And Ochs’ delivery gets the most out of what is my favorite verse in the whole thing: “Back he spurred like a madman, shrieking a curse to the sky / With the white road smoking behind him and his rapier brandished high / Blood red were his spurs in the golden noon, wine-red his velvet coat / When they shot him down on the highway / Down like a dog on the highway / And he lay in his blood on the highway, with a bunch of lace at his throat.” As poem, that’s pretty good. As sung, it’s devastatingly good. Here he is singing it on TV.
Noyes also repeats two verses at the end—after “still on a winter’s night, they say”—so that we get the Highwayman riding up to the inn, and we get Bess still plaiting that dark red loveknot into her long black hair. Ochs only gives us the first. The forlorn and bereft and betrayed Highwayman riding up to that inn forever. That’s the way revenant stories really work. The idea that they “live happily ever after” in a ghostly world that mirrors their in-life love is a bit too precious. Ochs’ version tells us that the force that drove the Highwayman back—to certain death—is what keeps his ghost alive. And that’s in the promise, that he will come by moonlight “though hell should bar the way.” So, return he must, as if she may be there, though she’s not.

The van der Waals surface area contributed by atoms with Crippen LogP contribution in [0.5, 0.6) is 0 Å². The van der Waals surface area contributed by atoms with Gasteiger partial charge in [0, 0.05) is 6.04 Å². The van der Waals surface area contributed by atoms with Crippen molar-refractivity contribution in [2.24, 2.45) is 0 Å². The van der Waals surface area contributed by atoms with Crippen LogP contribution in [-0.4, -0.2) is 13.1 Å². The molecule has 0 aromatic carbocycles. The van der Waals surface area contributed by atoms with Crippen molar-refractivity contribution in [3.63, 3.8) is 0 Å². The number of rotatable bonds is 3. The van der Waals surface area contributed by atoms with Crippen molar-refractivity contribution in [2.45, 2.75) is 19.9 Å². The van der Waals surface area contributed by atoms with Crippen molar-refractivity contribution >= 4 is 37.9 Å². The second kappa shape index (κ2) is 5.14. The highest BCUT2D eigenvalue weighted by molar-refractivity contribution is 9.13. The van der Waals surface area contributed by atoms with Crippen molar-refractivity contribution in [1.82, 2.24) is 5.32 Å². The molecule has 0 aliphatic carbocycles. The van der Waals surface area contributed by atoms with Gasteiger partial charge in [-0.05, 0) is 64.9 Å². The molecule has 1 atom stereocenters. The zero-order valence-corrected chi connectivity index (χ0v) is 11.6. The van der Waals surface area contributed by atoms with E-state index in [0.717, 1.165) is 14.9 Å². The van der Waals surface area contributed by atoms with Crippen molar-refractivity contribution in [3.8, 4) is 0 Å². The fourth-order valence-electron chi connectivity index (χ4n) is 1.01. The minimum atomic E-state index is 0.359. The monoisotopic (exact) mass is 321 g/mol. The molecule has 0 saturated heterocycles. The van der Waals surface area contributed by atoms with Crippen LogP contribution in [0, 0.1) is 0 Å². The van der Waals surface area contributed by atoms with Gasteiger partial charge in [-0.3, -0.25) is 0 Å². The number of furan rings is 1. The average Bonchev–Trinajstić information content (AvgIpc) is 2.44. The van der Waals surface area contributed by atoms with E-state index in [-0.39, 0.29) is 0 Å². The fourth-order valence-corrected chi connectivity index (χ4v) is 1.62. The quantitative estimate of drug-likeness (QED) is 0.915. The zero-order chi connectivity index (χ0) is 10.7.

About that sacrifice: it makes you a bit uneasy, those sniggering soldiers, kissing her, taunting her, placing that rifle beneath her breast, which we suppose is soft and white and vulnerable. We feel for her, of course, and Noyes makes her do what she can to save him though it costs her her life, and of course, it’s all for naught, in the sense that he will come back and be killed. “Not till the dawn had he heard it and his face grew gray to hear / How Bess the landlord’s daughter / The landlord’s black-eyed daughter / Had watched for her love in the moonlight and died in the darkness there.” That, I suppose, is why Noyes wants them both to be present at the close in a tradition of ghostly love that survives death. The colder version, though, makes it a Halloween tale, of a wraithlike haunting in search of a beauty snuffed out too soon.
Yup, safe to say this was my intro to the romantic “go no more a-roving” vein of British poetry, though Noyes is aiming to be more Tennysonian than Byronian, I’d say. In any case, Ochs does that tradition proud, resurrecting it, like those “romantic facts of musketeers foundationed deep somehow,” that Dylan speaks of, as a romantic vision of the eternal outlaw, riding, riding, riding, to go with the romantic dissident marching, marching, marching in protest. If this post were simply in tribute to Ochs, I would've posted about his song “Changes,” probably his best lyric, and also very romantic, but this is for what we used to call “Mischief Night,” and in my memory/imagination of that night, the wind is always “a torrent of darkness among the gusty trees” and the moon “a ghostly galleon tossed upon cloudy seas.”